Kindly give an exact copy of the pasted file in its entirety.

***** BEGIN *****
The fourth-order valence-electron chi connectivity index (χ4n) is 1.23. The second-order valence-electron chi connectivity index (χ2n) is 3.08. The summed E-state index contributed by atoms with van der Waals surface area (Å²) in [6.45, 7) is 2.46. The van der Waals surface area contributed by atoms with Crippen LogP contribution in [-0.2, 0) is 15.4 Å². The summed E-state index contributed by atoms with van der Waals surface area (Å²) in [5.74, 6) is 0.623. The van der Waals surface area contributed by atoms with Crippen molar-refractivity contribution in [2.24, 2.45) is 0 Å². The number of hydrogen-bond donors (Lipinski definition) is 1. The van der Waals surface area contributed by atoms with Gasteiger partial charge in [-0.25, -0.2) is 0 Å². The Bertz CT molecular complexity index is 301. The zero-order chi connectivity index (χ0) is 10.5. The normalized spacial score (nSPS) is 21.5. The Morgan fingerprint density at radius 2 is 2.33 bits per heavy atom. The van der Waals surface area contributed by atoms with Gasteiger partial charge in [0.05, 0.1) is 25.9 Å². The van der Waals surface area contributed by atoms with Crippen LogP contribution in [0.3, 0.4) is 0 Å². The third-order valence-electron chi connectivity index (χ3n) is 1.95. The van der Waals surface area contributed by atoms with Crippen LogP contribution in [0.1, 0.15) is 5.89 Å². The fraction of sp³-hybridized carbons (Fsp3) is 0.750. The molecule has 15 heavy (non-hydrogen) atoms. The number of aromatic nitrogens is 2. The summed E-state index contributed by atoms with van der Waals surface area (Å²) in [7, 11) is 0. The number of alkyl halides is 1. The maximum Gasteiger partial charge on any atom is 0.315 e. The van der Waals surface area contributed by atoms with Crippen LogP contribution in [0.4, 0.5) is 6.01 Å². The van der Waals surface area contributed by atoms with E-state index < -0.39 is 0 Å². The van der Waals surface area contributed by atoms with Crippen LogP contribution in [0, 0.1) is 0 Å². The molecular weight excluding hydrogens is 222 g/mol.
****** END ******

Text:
The fourth-order valence-electron chi connectivity index (χ4n) is 1.23. The second-order valence-electron chi connectivity index (χ2n) is 3.08. The summed E-state index contributed by atoms with van der Waals surface area (Å²) in [6.45, 7) is 2.46. The van der Waals surface area contributed by atoms with Crippen LogP contribution in [-0.2, 0) is 15.4 Å². The summed E-state index contributed by atoms with van der Waals surface area (Å²) in [5.74, 6) is 0.623. The van der Waals surface area contributed by atoms with Crippen molar-refractivity contribution in [2.24, 2.45) is 0 Å². The number of hydrogen-bond donors (Lipinski definition) is 1. The van der Waals surface area contributed by atoms with Gasteiger partial charge in [-0.25, -0.2) is 0 Å². The Bertz CT molecular complexity index is 301. The zero-order chi connectivity index (χ0) is 10.5. The normalized spacial score (nSPS) is 21.5. The Morgan fingerprint density at radius 2 is 2.33 bits per heavy atom. The van der Waals surface area contributed by atoms with Gasteiger partial charge in [0.05, 0.1) is 25.9 Å². The van der Waals surface area contributed by atoms with Crippen LogP contribution in [0.3, 0.4) is 0 Å². The third-order valence-electron chi connectivity index (χ3n) is 1.95. The van der Waals surface area contributed by atoms with Crippen LogP contribution in [0.1, 0.15) is 5.89 Å². The fraction of sp³-hybridized carbons (Fsp3) is 0.750. The molecule has 15 heavy (non-hydrogen) atoms. The number of aromatic nitrogens is 2. The summed E-state index contributed by atoms with van der Waals surface area (Å²) in [7, 11) is 0. The number of alkyl halides is 1. The maximum Gasteiger partial charge on any atom is 0.315 e. The van der Waals surface area contributed by atoms with Crippen LogP contribution in [0.4, 0.5) is 6.01 Å². The van der Waals surface area contributed by atoms with E-state index < -0.39 is 0 Å². The van der Waals surface area contributed by atoms with Crippen LogP contribution in [0, 0.1) is 0 Å². The molecular weight excluding hydrogens is 222 g/mol.